Early this spring, wheat made headlines when it jumped to $20 dollars a bushel, but no one had wheat to sell , because of a series of bad crops around the world.
The world's storage bins held less wheat than at any time in the past 60 years. So a lot of people have a keen interest in this year's wheat crop.
"Everybody is hoping it's a good crop and grain prices stabilize a little bit," says Rich Karnemaat.
Karnemaat, from Michigan, works for a grain milling company. He doesn't spend much time walking through wheat fields.
This week he's on his first wheat quality tour, getting a look at the hard red spring wheat crop.
"We sell to a lot of major food companies throughout the U.S.," he said. "They're very interested in the crop yields and where market prices trend, because it's going to be a major impact on their business."
Since Karnemaat is rookie on the wheat tour, he gets some pointers from veteran Kelly McMonigle who's on his ninth tour.
"You're going to count all of these," McMonigle said, pointing to an area of ground.
"Oh wow, ok, the whole yard, not just the foot," Karnemaat said, nodding as he understood the assignment.
There are four people on this team. They'll drive a designated route along roads in eastern North Dakota and stop in 12 fields randomly.
Each time, they'll take measurements at two spots. First a yard stick is laid along a row and the wheat plants are counted.
"And then you count the spikelets the number of spikelets per head," Karnemaat said.
Spikelets are kernals, so the average number of plants in three feet and the average number of kernels per plant are plugged into a formula that shows the expected yield from this field.
Nearly all of the hard red spring wheat in the country is grown in the upper Midwest. North Dakota accounts for nearly half.
McMonigle says over the years, the estimate has been very close to the actual harvest.
"We cover the whole state and into northern South Dakota and western Minnesota and Montana," he said. "With the number of stops we make, the the number of people on the trip, you get a pretty good idea of what's out there. "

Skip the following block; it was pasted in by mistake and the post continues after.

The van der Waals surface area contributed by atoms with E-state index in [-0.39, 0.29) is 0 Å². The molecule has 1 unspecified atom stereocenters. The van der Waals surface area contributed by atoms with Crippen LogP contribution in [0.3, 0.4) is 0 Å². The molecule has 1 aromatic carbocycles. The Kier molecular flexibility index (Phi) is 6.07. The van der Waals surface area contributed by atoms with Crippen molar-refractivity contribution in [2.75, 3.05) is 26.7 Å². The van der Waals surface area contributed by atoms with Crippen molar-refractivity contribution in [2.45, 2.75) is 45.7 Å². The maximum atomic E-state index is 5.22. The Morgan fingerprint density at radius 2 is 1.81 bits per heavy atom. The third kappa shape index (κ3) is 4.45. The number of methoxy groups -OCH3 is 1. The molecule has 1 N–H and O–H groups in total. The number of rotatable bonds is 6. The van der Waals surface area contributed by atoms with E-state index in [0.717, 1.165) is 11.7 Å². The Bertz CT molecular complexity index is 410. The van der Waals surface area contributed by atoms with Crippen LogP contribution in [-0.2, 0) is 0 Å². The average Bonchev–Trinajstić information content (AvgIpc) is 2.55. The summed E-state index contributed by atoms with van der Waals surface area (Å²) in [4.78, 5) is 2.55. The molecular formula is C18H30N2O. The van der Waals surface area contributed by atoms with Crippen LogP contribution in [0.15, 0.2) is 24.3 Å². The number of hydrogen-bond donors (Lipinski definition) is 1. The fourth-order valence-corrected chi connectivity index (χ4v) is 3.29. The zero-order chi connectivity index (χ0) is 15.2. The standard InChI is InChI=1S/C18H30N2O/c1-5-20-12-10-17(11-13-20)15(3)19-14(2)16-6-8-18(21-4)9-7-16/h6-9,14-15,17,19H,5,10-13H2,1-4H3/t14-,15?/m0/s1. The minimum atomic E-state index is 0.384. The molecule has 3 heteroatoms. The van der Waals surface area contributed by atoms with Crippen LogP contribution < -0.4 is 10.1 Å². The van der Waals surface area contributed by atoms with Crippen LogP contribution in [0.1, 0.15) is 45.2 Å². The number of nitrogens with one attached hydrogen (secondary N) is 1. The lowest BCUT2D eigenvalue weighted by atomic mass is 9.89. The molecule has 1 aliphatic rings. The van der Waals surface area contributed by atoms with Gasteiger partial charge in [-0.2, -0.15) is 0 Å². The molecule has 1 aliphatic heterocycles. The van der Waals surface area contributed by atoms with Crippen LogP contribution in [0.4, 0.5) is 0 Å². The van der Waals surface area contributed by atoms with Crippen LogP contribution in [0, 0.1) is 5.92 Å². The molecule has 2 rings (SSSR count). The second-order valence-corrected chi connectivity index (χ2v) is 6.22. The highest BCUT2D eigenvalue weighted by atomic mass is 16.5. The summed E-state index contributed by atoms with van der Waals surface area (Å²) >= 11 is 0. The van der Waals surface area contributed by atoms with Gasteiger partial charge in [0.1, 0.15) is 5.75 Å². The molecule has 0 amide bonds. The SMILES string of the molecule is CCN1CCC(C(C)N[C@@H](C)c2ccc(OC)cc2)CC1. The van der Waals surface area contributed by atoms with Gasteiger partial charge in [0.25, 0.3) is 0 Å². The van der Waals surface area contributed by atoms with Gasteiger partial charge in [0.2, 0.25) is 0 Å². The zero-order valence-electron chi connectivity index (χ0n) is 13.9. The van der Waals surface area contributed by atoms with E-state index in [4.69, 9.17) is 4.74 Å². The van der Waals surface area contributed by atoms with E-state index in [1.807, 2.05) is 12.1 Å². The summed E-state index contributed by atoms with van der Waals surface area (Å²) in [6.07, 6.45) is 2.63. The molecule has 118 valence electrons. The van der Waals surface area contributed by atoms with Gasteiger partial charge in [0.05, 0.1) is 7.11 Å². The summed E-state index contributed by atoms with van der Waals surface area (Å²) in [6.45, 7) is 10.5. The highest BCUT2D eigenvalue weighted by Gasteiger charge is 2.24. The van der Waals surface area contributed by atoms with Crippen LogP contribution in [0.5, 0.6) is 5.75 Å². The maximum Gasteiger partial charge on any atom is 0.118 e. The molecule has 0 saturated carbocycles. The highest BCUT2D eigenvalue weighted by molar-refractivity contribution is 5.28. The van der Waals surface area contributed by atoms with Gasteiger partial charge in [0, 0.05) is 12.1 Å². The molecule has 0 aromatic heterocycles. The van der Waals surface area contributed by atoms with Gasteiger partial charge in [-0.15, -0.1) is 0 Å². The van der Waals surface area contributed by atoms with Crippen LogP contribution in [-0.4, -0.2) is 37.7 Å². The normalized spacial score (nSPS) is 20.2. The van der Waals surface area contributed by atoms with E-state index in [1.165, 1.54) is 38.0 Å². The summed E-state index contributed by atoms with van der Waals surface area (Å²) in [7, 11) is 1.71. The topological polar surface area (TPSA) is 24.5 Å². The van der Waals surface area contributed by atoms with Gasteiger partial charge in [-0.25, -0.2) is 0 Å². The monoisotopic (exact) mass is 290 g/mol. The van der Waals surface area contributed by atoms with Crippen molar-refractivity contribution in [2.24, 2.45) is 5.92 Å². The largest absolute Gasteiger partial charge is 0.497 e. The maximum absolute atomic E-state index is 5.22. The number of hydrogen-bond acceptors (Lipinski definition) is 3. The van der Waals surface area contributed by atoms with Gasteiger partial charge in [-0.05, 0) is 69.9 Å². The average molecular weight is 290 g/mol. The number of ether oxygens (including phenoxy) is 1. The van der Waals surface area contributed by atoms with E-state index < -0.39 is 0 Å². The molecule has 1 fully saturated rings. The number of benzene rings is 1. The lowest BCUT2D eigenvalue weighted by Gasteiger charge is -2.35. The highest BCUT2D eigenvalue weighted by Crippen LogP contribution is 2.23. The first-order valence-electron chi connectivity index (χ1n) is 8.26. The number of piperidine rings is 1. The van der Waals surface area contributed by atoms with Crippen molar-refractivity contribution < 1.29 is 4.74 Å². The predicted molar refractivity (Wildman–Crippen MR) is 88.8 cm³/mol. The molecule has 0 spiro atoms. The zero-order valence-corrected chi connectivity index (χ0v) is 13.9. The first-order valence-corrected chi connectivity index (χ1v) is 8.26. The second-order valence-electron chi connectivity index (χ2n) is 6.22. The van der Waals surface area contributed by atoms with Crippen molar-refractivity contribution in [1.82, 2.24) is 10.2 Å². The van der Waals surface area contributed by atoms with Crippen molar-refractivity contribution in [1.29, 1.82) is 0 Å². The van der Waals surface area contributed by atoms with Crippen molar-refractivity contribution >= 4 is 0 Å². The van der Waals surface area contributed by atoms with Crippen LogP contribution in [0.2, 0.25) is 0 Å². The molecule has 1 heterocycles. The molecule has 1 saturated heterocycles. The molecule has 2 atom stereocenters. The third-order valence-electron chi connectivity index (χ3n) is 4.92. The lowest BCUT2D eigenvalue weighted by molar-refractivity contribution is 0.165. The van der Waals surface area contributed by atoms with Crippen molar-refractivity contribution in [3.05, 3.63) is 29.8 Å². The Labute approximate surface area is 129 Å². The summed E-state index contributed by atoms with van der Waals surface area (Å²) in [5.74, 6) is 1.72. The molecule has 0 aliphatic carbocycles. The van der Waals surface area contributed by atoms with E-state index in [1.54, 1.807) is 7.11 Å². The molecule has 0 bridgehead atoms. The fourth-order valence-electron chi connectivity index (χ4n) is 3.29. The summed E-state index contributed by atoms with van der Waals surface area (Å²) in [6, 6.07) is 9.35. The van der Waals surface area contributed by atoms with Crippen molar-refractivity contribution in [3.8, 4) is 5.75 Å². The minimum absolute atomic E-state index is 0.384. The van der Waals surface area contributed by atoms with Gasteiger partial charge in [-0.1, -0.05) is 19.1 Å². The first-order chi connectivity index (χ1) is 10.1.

Farmers planted less wheat than expected this year and that's evident on the tour. We drive past miles of corn before spotting the golden brown of a wheat field.
But there may be more wheat in the marketplace. That's because the U.S. crop is expected to be slightly better than last year and around the world there are reports of very good wheat harvests.
More supply means less demand for wheat, according to North Dakota Wheat Commission Marketing Director Jim Peterson.
Jim Peterson is marketing director for the North Dakota Wheat Commission. He says there will less demand for wheat this year.
"It's the India's or the China's, these big swing markets that can really influence world trade and this year it's looking those markets won't need as much wheat," he said. "Plus Europe and Russia which are export competitors, have a bigger crop. So it affects our prices in two ways."
Wheat prices are expected to stay higher than they were at harvest last year. Jim Peterson says he's not expecting record price spikes but there's still volatility in the wheat market.
It will take two or three good harvests to rebuild worldwide supplies. The world economy is also a factor. Some analysts say recession is good for wheat because people eat more bread and pasta.
Back on the wheat quality tour, Rich Karnemaat wades into another wheat field to count plants and kernels.
As he looks out over the waist high wheat, Karnemaat thinks about the connection between this wheat field and the flour his milling company makes.
"It ends up in things like cereal and snack bars and a lot of consumer items that consumers are going to notice increases or decreases based on crop quality," he said. "So it's a real important part of the process is what happens out in the field and how it's reflected in the marketplace."
The wheat quality tour ends on Thursday. The wheat harvest will start over the next two weeks.